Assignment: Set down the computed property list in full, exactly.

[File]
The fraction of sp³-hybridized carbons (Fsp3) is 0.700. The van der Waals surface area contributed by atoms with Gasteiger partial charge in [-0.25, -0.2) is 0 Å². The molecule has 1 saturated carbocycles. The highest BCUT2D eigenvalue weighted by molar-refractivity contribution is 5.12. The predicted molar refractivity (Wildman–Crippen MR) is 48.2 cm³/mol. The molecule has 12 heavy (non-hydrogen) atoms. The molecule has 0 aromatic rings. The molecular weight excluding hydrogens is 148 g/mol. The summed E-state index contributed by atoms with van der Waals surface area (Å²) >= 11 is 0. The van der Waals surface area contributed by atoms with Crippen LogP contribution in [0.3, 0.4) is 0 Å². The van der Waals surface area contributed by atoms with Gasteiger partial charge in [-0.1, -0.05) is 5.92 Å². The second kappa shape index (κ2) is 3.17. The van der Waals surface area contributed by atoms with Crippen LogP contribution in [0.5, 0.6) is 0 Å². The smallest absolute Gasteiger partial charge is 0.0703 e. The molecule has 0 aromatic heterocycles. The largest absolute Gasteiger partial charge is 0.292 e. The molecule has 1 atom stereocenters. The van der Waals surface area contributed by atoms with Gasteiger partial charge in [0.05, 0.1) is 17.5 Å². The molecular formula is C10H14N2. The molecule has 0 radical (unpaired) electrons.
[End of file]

The fraction of sp³-hybridized carbons (Fsp3) is 0.700. The van der Waals surface area contributed by atoms with Gasteiger partial charge in [-0.25, -0.2) is 0 Å². The molecule has 1 saturated carbocycles. The highest BCUT2D eigenvalue weighted by molar-refractivity contribution is 5.12. The predicted molar refractivity (Wildman–Crippen MR) is 48.2 cm³/mol. The molecule has 12 heavy (non-hydrogen) atoms. The molecule has 0 aromatic rings. The molecular weight excluding hydrogens is 148 g/mol. The summed E-state index contributed by atoms with van der Waals surface area (Å²) >= 11 is 0. The van der Waals surface area contributed by atoms with Crippen LogP contribution in [0.3, 0.4) is 0 Å². The van der Waals surface area contributed by atoms with Gasteiger partial charge in [-0.1, -0.05) is 5.92 Å². The second kappa shape index (κ2) is 3.17. The van der Waals surface area contributed by atoms with Crippen LogP contribution in [0.5, 0.6) is 0 Å². The smallest absolute Gasteiger partial charge is 0.0703 e. The molecule has 0 aromatic heterocycles. The largest absolute Gasteiger partial charge is 0.292 e. The molecule has 1 atom stereocenters. The van der Waals surface area contributed by atoms with Gasteiger partial charge in [0.05, 0.1) is 17.5 Å². The molecular formula is C10H14N2. The molecule has 0 radical (unpaired) electrons.